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Caballero v. Holder

United States District Court, D. Arizona

May 5, 2014

Guadalupe Caballero, Plaintiff,
v.
Eric H. Holder, Jr., United States Attorney General, Defendant.

ORDER AND OPINION [Re: Motion at Docket 44]

JOHN W. SEDWICK, District Judge.

I. MOTION PRESENTED.

Defendant Eric H. Holder, Jr., United States Attorney General ("Defendant" or "Government"), filed a motion for summary judgment at docket 44. Defendant's statement of facts in support of the motion is at docket 45. Plaintiff Guadalupe Caballero ("Plaintiff" or "Caballero") filed a response at docket 48. Her response to Defendant's statement of facts is at docket 49, with supporting materials at dockets 50 and 51. Defendant's reply is at docket 52, and his reply to Plaintiff's additional facts is at docket 53. Oral argument was not requested and would not assist the court.

II. BACKGROUND

In September of 2007, Caballero pleaded guilty to Attempted Transportation of Marijuana for Sale and was given four years of supervised probation. Four years later Caballero was arrested for a probation violation, and the Government initiated removal proceedings.

During removal proceedings, Caballero claimed U.S. citizenship through acquisition. That is, while she was born in Mexico, she argued that she acquired U.S. citizenship through her father, Ramon Montoya, whom she asserted had acquired citizenship through his father, Roberto Montoya. However, Caballero later indicated that she was unable to provide sufficient evidence to rebut the presumption of alienage. The immigration judge therefore found that Caballero was removable.

Caballero did not raise the issue of acquired citizenship in her unsuccessful appeal to the Board of Immigration Appeals ("BIA"). She also did not raise the issue of citizenship in her petition for review with the Court of Appeals. The Court of Appeals, however, transferred the matter to this court for a de novo review of Caballero's citizenship claim pursuant to 8 U.S.C. § 1252 (b)(5)(B). Under § 1252(b)(5)(B) this court must make a decision on the issue of citizenship as if this action had been brought as a declaratory judgment action.[1]

The parties conducted further discovery. The Government subsequently filed the pending motion for summary judgment, arguing that there is no genuine issue of material fact concerning Caballero's paternal grandfather's residency in the United States and her father's physical presence in the United States which would allow her to assert acquired citizenship.

III. STANDARD OF REVIEW

Summary judgment is appropriate where "there is no genuine dispute as to any material fact and the movant is entitled to judgment as a matter of law."[2] The materiality requirement ensures that "only disputes over facts that might affect the outcome of the suit under the governing law will properly preclude the entry of summary judgment."[3] Ultimately, "summary judgment will not lie if the... evidence is such that a reasonable jury could return a verdict for the nonmoving party."[4] However, summary judgment is mandated under Rule 56(c) "against a party who fails to make a showing sufficient to establish the existence of an element essential to that party's case, and on which that party will bear the burden of proof at trial."[5]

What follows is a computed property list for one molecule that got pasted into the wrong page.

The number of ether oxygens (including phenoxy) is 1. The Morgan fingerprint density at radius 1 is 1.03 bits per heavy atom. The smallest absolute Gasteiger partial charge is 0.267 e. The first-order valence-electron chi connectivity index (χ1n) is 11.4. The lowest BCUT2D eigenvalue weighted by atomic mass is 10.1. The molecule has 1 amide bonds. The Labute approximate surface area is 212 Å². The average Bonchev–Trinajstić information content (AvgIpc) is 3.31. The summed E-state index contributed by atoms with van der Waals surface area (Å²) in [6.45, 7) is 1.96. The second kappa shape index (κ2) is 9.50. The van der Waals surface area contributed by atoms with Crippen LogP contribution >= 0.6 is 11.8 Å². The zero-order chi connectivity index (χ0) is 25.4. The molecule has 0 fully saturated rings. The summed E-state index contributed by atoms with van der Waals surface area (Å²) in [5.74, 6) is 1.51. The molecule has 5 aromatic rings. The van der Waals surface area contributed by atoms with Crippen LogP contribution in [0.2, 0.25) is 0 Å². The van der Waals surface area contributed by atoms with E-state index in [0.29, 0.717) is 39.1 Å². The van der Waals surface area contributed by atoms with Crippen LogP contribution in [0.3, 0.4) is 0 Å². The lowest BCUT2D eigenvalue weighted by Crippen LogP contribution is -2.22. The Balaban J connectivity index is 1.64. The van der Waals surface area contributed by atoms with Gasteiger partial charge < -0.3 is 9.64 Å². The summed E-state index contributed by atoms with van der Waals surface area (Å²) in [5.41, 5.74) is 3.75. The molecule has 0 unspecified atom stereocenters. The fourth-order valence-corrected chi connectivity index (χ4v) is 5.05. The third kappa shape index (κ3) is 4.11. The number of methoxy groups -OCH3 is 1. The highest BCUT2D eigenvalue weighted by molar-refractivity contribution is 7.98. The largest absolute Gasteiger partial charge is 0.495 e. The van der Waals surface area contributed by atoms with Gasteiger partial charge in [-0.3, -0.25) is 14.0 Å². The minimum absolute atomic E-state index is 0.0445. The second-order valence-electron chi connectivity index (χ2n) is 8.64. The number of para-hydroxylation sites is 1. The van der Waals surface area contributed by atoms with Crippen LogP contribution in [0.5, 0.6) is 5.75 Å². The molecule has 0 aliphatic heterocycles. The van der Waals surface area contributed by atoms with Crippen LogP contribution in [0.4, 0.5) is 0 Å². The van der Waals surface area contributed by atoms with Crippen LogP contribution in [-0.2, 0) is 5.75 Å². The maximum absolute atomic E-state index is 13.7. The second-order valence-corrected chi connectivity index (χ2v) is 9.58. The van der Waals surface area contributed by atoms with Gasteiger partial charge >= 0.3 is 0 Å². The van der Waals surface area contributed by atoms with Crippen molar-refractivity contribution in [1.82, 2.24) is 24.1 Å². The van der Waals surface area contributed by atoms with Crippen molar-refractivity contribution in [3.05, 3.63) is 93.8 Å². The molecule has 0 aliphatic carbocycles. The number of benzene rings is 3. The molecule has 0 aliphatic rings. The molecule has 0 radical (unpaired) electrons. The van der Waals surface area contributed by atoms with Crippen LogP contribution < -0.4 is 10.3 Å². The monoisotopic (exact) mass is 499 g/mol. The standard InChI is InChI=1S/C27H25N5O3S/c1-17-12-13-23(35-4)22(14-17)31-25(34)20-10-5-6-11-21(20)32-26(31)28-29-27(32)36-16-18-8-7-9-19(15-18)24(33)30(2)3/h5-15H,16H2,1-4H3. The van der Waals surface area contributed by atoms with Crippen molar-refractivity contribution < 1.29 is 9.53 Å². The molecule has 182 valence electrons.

The moving party has the burden of showing that there is no genuine dispute as to any material fact.[6] Where the nonmoving party will bear the burden of proof at trial on a dispositive issue, the moving party need not present evidence to show that summary judgment is warranted; it need only point out the lack of any genuine dispute as to material fact.[7] Once the moving party has met this burden, the nonmoving party must set forth evidence of specific facts showing the existence of a genuine issue for trial.[8] All evidence presented by the non-movant must be believed for purposes of summary judgment and all justifiable inferences must be drawn in favor of the non-movant.[9] However, the non-moving party may not rest upon mere allegations or denials, but must show that there is sufficient evidence supporting the claimed factual dispute to require a fact-finder to resolve the parties' differing versions of the truth at trial.[10]

IV. DISCUSSION

A. Burden

The Court of Appeals transferred Caballero's citizenship claim to this court pursuant to 8 U.S.C. § 1252(b)(5)(B) for a new hearing.[11] Under §1252(b)(5)(B) the court is directed to make a decision on the citizenship claim "as if [it] had been brought in the district court under [the declaratory judgment statute]." Thus, while Caballero is the respondent in the removal proceedings, in this action Caballero is effectively a plaintiff seeking a declaratory judgment ...


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